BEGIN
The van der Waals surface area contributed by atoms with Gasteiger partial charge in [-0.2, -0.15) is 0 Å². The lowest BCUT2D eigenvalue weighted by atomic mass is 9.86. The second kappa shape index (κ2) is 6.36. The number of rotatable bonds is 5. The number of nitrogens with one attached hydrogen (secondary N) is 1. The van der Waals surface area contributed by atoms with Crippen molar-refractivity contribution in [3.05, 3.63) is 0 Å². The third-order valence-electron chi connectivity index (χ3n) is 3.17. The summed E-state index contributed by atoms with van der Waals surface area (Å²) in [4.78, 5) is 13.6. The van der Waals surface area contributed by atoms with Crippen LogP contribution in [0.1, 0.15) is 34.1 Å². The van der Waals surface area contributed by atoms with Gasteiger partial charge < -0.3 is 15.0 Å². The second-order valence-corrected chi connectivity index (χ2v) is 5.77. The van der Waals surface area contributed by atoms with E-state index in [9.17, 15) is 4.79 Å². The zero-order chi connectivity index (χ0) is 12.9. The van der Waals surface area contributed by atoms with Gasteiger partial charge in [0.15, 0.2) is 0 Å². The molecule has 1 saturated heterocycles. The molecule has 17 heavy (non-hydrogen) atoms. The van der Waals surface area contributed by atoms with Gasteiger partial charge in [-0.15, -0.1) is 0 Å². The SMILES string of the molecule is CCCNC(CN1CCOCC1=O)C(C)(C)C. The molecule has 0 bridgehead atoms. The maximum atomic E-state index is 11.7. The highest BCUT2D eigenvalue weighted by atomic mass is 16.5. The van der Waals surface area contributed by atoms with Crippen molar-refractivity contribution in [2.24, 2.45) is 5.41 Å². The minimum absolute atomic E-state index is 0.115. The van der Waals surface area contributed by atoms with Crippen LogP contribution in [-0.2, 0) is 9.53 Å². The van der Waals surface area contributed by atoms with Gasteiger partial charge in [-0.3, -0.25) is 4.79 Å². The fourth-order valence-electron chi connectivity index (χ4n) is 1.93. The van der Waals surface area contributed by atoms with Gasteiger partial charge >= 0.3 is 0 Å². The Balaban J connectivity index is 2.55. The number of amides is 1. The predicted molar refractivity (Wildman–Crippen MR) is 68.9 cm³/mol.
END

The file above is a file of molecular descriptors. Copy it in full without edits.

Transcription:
The van der Waals surface area contributed by atoms with Gasteiger partial charge in [-0.2, -0.15) is 0 Å². The lowest BCUT2D eigenvalue weighted by atomic mass is 9.86. The second kappa shape index (κ2) is 6.36. The number of rotatable bonds is 5. The number of nitrogens with one attached hydrogen (secondary N) is 1. The van der Waals surface area contributed by atoms with Crippen molar-refractivity contribution in [3.05, 3.63) is 0 Å². The third-order valence-electron chi connectivity index (χ3n) is 3.17. The summed E-state index contributed by atoms with van der Waals surface area (Å²) in [4.78, 5) is 13.6. The van der Waals surface area contributed by atoms with Crippen LogP contribution in [0.1, 0.15) is 34.1 Å². The van der Waals surface area contributed by atoms with Gasteiger partial charge < -0.3 is 15.0 Å². The second-order valence-corrected chi connectivity index (χ2v) is 5.77. The van der Waals surface area contributed by atoms with E-state index in [9.17, 15) is 4.79 Å². The zero-order chi connectivity index (χ0) is 12.9. The van der Waals surface area contributed by atoms with Gasteiger partial charge in [0.15, 0.2) is 0 Å². The molecule has 1 saturated heterocycles. The molecule has 17 heavy (non-hydrogen) atoms. The van der Waals surface area contributed by atoms with Gasteiger partial charge in [-0.15, -0.1) is 0 Å². The SMILES string of the molecule is CCCNC(CN1CCOCC1=O)C(C)(C)C. The molecule has 0 bridgehead atoms. The maximum atomic E-state index is 11.7. The highest BCUT2D eigenvalue weighted by atomic mass is 16.5. The van der Waals surface area contributed by atoms with Crippen molar-refractivity contribution in [2.24, 2.45) is 5.41 Å². The minimum absolute atomic E-state index is 0.115. The van der Waals surface area contributed by atoms with Crippen LogP contribution in [-0.2, 0) is 9.53 Å². The van der Waals surface area contributed by atoms with Gasteiger partial charge in [-0.3, -0.25) is 4.79 Å². The fourth-order valence-electron chi connectivity index (χ4n) is 1.93. The van der Waals surface area contributed by atoms with Gasteiger partial charge >= 0.3 is 0 Å². The Balaban J connectivity index is 2.55. The number of amides is 1. The predicted molar refractivity (Wildman–Crippen MR) is 68.9 cm³/mol.